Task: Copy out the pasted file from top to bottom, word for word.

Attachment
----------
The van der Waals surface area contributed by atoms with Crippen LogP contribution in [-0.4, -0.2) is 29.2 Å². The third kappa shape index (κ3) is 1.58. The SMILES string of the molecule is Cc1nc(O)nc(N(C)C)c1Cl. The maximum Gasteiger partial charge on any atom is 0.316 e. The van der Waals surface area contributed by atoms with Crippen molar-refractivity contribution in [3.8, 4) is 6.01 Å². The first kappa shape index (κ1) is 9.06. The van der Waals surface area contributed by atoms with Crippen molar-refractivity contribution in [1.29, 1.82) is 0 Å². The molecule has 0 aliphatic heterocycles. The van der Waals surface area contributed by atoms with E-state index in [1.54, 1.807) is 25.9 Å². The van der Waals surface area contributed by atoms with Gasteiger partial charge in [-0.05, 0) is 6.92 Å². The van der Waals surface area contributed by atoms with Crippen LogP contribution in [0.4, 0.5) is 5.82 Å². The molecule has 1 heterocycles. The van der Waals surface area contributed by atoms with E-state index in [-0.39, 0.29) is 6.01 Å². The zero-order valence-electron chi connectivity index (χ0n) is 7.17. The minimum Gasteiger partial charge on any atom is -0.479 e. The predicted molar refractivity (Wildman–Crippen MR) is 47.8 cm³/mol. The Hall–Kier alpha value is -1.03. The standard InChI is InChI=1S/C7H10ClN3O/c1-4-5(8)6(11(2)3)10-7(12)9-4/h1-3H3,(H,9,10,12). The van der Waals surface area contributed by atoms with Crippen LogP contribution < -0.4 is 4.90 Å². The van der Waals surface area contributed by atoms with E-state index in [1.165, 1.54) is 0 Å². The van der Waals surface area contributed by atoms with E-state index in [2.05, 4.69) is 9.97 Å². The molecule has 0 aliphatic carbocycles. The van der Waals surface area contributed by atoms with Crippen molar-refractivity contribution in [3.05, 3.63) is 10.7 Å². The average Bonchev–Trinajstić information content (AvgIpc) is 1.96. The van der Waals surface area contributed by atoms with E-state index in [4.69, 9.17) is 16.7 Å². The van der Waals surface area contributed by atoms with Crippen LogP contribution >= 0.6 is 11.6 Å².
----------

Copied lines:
The van der Waals surface area contributed by atoms with Crippen LogP contribution in [-0.4, -0.2) is 29.2 Å². The third kappa shape index (κ3) is 1.58. The SMILES string of the molecule is Cc1nc(O)nc(N(C)C)c1Cl. The maximum Gasteiger partial charge on any atom is 0.316 e. The van der Waals surface area contributed by atoms with Crippen molar-refractivity contribution in [3.8, 4) is 6.01 Å². The first kappa shape index (κ1) is 9.06. The van der Waals surface area contributed by atoms with Crippen molar-refractivity contribution in [1.29, 1.82) is 0 Å². The molecule has 0 aliphatic heterocycles. The van der Waals surface area contributed by atoms with E-state index in [1.54, 1.807) is 25.9 Å². The van der Waals surface area contributed by atoms with Gasteiger partial charge in [-0.05, 0) is 6.92 Å². The van der Waals surface area contributed by atoms with Crippen LogP contribution in [0.4, 0.5) is 5.82 Å². The molecule has 1 heterocycles. The van der Waals surface area contributed by atoms with E-state index in [-0.39, 0.29) is 6.01 Å². The zero-order valence-electron chi connectivity index (χ0n) is 7.17. The minimum Gasteiger partial charge on any atom is -0.479 e. The predicted molar refractivity (Wildman–Crippen MR) is 47.8 cm³/mol. The Hall–Kier alpha value is -1.03. The standard InChI is InChI=1S/C7H10ClN3O/c1-4-5(8)6(11(2)3)10-7(12)9-4/h1-3H3,(H,9,10,12). The van der Waals surface area contributed by atoms with Crippen LogP contribution < -0.4 is 4.90 Å². The van der Waals surface area contributed by atoms with E-state index in [1.165, 1.54) is 0 Å². The van der Waals surface area contributed by atoms with E-state index in [2.05, 4.69) is 9.97 Å². The molecule has 0 aliphatic carbocycles. The van der Waals surface area contributed by atoms with Crippen molar-refractivity contribution in [3.05, 3.63) is 10.7 Å². The average Bonchev–Trinajstić information content (AvgIpc) is 1.96. The van der Waals surface area contributed by atoms with E-state index in [4.69, 9.17) is 16.7 Å². The van der Waals surface area contributed by atoms with Crippen LogP contribution >= 0.6 is 11.6 Å².